02 Feb 2012 10:02:28
London's LEZ just the beginning: country set to follow capital on air quality control
2 February 2012 - London’s low emission zone will soon be emulated across the country, says transport expert Nigel Standley.
“Poor air quality shortens the lives of 200,000 UK citizens and costs society up to £20 billion each year,” said Standley, CEO of GreenUrban Technologies. “It’s an issue we need to take seriously, and not just in our capital city.”
In November last year a damning report by the Environmental Audit Committee found the UK was far behind European air quality standards. The Government’s recent Air Quality report confirmed this finding, lambasting 40 of the UK’s 43 assessment zones for failing to meet EU targets.
Attempting to address the problem, last month phase two of London’s Low Emission Zone (LEZ) came into force, requiring road vehicles entering the capital to meet Euro 4 standards or face heavy fines.
As governments and local councils look to ways of improving air quality, Standley predicts the introduction of low emissions will be widespread up and down the country.
“It won’t be long before these zones are widespread,” Standley noted. ”York, Reading, Oxford, Bradford and Glasgow have already made tentative steps.”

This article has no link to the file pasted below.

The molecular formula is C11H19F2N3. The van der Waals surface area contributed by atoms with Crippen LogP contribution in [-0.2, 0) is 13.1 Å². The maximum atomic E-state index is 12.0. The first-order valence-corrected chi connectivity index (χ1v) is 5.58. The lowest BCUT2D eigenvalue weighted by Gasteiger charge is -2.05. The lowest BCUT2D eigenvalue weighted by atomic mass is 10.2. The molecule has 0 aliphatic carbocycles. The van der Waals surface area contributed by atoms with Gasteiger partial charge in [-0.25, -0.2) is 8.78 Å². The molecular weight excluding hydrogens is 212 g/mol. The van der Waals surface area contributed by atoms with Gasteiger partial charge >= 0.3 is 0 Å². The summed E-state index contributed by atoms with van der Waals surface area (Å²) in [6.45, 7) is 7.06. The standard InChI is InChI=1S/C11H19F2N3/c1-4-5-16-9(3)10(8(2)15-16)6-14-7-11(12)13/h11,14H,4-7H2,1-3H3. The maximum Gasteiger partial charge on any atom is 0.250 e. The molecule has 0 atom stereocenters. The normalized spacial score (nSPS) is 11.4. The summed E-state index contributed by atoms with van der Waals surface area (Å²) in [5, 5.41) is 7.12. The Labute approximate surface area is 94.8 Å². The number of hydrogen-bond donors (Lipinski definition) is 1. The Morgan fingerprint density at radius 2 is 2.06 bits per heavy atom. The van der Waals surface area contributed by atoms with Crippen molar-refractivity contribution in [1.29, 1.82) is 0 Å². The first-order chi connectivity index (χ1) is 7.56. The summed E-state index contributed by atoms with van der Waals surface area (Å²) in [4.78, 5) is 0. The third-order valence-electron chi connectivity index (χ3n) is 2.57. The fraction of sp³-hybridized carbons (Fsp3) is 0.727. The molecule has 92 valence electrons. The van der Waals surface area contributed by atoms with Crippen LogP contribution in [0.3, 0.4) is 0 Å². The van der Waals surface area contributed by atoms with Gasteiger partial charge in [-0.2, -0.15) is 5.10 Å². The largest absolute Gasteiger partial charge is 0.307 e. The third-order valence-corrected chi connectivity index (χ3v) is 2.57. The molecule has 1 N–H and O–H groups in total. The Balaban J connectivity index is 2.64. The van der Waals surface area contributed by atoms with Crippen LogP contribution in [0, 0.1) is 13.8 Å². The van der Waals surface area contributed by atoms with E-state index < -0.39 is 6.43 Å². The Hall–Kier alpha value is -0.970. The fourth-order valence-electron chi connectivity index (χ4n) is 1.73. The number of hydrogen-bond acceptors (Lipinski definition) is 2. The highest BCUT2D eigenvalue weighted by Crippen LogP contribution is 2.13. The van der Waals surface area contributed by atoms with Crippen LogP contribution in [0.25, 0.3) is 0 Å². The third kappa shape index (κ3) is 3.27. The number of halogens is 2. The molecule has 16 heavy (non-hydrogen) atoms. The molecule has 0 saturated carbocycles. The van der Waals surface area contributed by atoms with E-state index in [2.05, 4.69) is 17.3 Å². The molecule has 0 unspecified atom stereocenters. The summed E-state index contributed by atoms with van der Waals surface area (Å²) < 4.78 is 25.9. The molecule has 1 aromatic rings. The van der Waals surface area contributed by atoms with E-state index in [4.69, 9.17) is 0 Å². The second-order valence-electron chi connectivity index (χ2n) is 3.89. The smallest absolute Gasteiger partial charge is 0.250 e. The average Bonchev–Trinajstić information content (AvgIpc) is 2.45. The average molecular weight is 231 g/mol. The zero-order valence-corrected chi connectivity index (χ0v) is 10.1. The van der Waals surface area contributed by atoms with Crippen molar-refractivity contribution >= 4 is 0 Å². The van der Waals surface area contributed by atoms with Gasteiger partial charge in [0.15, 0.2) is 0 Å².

This week officials in Sheffield voiced concern over the city’s high carbon emissions, implying they too are ready to enforce a low emission zone.
Standley concluded: “Rather than waiting for legislation to come into force and playing catch-up, the transport sector should spearhead the move and reap the rewards of responsible business.”
GreenUrban Technologies produce diesel particulate traps, which offer an affordable, cost-effective solution. They enable old dirty vehicles to be retrofitted, reducing particulate output by 95%, making them fully LEZ-compliant. A study by Science published last month affirmed that, along with thirteen other highly cost-effective measures, diesel particulate traps have the potential to provide substantial climate-saving benefits.